CHICAGO — By all accounts, Harrison Smith had another successful season in 2016.
He made a second straight Pro Bowl, helped anchor a top-flight defense and continued to enhance his reputation as one of the NFL's best safeties.
But if there was one thing that gnawed at Smith all offseason, it was that he didn't record at least one interception for the first time in his career.
Smith nabbed a pick Monday night that helped set up the game-winning field goal in the waning seconds as the Vikings walked away from Soldier Field with a 20-17 win.
So, did the Vikings star safety think much this offseason about the face he didn't have any picks last year?
"Yeah, a lot," Smith said with a sly smile. "I'm a safety, and that's part of my job."
Smith now has two interceptions on the season, and has helped the Vikings get off to a 3-2 start in 2017.
He made his biggest play of the season with just over two minutes left in regulation when he picked off Bears rookie quarterback Mitchell Trubisky deep in Chicago territory.
Trubisky was pressed by Minnesota's defensive line and rolled to his right looking for Chicago tight end Zach Miller. But Smith stepped in front of the pass and gave the Vikings the ball at the Bears 28-yard line.
That set up Kai Forbath's game-winning, 26-yard field goal with just 12 ticks remaining.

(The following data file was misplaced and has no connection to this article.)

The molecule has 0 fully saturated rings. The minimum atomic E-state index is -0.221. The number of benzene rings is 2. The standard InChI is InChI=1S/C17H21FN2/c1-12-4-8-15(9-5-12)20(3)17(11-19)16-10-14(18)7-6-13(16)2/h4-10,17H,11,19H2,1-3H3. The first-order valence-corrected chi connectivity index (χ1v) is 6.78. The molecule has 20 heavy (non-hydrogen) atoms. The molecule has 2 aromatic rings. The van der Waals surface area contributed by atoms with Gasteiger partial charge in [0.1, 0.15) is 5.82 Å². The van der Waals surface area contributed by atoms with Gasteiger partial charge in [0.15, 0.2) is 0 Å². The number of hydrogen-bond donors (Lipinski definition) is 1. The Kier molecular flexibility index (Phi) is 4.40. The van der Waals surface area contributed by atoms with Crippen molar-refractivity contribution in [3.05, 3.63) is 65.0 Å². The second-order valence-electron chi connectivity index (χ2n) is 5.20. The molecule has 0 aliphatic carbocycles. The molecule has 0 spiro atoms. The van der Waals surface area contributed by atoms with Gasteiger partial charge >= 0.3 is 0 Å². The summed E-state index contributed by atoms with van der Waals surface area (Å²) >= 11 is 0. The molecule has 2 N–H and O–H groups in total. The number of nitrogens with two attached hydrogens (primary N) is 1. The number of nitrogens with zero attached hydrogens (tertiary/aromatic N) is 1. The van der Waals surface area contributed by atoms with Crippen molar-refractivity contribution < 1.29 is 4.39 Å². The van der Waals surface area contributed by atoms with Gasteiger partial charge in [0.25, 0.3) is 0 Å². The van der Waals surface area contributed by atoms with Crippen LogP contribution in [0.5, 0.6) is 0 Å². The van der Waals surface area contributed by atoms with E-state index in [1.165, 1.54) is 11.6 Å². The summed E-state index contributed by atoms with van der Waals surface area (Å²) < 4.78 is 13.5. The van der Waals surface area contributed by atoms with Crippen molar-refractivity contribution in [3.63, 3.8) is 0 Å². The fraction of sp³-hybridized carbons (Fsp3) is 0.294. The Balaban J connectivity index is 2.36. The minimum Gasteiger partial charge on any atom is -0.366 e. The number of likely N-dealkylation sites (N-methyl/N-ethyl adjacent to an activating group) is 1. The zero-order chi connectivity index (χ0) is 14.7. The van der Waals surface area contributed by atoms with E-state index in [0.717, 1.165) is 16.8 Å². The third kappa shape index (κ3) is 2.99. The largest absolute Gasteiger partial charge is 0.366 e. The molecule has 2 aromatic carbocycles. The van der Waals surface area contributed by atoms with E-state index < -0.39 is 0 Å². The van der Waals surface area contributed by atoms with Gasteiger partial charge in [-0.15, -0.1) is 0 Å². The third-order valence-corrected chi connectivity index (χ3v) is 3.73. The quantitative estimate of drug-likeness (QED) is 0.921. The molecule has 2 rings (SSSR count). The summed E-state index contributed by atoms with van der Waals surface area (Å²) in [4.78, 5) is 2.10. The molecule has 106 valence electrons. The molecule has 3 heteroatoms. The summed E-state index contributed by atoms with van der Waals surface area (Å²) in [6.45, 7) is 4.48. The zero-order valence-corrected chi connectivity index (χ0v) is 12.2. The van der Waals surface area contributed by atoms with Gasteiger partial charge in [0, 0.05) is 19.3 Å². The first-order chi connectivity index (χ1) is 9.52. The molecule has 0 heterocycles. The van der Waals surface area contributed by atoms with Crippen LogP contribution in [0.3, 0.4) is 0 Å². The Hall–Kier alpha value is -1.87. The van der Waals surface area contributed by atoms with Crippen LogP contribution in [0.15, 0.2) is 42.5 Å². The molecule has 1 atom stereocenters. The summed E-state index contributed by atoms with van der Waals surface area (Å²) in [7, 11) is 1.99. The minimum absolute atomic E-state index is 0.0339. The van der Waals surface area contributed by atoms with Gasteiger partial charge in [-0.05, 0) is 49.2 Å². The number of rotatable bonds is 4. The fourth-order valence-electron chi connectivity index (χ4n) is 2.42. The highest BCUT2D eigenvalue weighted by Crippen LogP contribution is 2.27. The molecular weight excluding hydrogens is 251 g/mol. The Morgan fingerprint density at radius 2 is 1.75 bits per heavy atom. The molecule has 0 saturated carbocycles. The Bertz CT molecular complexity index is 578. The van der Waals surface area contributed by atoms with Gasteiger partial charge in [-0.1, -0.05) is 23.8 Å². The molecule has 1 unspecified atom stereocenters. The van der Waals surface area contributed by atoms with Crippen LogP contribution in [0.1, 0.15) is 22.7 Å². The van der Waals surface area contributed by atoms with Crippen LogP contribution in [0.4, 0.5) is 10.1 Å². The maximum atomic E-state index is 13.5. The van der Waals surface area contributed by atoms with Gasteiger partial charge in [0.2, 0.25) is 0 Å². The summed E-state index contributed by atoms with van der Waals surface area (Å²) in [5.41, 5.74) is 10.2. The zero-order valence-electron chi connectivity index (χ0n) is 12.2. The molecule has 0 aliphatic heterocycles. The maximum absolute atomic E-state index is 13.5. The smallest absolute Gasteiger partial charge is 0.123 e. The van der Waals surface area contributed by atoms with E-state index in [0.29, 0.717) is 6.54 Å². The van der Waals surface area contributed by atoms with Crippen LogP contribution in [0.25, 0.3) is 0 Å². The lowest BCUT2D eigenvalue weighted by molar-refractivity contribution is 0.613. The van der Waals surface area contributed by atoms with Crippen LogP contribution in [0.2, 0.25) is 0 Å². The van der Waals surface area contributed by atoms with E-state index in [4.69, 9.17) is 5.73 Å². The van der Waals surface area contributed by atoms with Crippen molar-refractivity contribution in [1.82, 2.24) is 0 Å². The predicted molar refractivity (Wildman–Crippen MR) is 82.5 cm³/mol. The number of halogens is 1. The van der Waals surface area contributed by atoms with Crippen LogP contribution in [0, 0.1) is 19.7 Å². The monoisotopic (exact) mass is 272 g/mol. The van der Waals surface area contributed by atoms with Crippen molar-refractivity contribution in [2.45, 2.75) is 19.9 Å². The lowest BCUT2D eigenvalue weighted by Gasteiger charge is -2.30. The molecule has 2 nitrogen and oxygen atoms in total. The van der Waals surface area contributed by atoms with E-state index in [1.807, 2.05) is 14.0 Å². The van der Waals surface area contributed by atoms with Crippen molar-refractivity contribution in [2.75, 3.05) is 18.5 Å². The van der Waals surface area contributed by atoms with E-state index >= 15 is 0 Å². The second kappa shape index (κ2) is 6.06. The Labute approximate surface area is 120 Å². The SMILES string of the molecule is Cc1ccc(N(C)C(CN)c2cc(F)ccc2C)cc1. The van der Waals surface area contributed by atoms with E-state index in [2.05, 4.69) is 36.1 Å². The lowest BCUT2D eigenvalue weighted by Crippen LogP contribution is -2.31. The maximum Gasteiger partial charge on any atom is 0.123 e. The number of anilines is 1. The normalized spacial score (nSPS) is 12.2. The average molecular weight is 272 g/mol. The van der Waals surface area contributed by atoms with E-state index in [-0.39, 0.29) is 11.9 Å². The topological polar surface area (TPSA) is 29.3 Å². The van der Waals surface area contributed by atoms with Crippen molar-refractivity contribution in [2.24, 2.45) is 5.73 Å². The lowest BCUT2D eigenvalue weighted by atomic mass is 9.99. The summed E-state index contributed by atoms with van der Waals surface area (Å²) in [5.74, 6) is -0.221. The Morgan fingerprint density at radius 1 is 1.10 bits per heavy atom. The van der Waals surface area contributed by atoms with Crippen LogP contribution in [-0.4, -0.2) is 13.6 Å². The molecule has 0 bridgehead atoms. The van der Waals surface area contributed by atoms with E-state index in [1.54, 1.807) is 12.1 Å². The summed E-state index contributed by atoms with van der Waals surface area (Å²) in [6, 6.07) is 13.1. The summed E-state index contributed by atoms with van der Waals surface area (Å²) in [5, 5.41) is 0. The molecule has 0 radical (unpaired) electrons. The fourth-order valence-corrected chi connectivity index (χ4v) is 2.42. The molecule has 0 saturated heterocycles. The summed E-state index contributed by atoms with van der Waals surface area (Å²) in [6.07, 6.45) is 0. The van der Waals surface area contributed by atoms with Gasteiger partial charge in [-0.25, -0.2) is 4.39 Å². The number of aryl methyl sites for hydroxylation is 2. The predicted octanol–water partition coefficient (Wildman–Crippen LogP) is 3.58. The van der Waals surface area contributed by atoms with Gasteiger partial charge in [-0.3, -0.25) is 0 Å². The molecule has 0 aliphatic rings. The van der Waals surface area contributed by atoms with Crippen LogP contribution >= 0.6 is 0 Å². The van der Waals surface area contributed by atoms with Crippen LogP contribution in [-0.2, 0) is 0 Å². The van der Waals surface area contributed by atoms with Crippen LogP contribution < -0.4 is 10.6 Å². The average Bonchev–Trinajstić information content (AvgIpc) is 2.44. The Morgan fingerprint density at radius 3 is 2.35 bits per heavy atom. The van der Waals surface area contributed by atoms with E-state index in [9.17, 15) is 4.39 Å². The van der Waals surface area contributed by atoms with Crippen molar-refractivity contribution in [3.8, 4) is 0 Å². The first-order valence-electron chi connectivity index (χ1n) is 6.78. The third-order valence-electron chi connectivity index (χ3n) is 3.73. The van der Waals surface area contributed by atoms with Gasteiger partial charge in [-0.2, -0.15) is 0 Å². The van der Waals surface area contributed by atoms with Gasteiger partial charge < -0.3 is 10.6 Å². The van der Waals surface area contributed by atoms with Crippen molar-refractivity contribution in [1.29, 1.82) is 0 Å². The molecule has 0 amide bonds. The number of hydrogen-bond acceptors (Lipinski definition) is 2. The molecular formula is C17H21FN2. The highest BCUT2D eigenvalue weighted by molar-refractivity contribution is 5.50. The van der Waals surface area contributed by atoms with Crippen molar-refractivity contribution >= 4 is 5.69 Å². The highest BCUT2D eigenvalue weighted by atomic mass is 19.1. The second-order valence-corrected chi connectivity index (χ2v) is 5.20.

"I started covering (Miller), and he started breaking down a little bit, so I got my eyes on the quarterback," Smith said. "Just one play at a time. Just do your job. When an opportunity presents itself, take advantage of it."
Smith's clutch interception wasn't a surprise to his teammates.
Fellow defensive backs Andrew Sendejo and Xavier Rhodes said they've come to expect the former first-round pick to make a timely play when called upon.
"He makes big plays in clutch situations and has been doing it for a while," Sendejo said. "Whenever Harry does something like that at the end of the game … you expect it out of him so it's like, 'Oh, that's Harry just doing what he does.' We still get juiced, but that's just Harry."
Added Rhodes: "I expect Harry to make every (play). Not to put the pressure on him, but I've been playing with this guy for five years and he seems to amaze me every time, every year. It's something new. But he's quiet about it. He just does his job, and that's it."
Smith now has 14 career interceptions, three of which have come at Soldier Field.
On a defense that features Pro Bowlers at every level, his teammates said that the quiet 28-year-old is known as the commander of the unit.
"He's always around the ball, making tackles. Very smart," Rhodes added. "He's an all-around great guy."
Tried and true, there was Smith with a game-changing play for the whole world to see in Chicago on Monday Night Football.
But instead of celebrating, Smith simply received a few pats on the back and jogged off the field, his latest interception cradled in his hand.
It's a play, and a reaction, that was nothing new to his teammates.
"He can't celebrate," Rhodes said with a laugh. "I want to see him do a dance once in his life."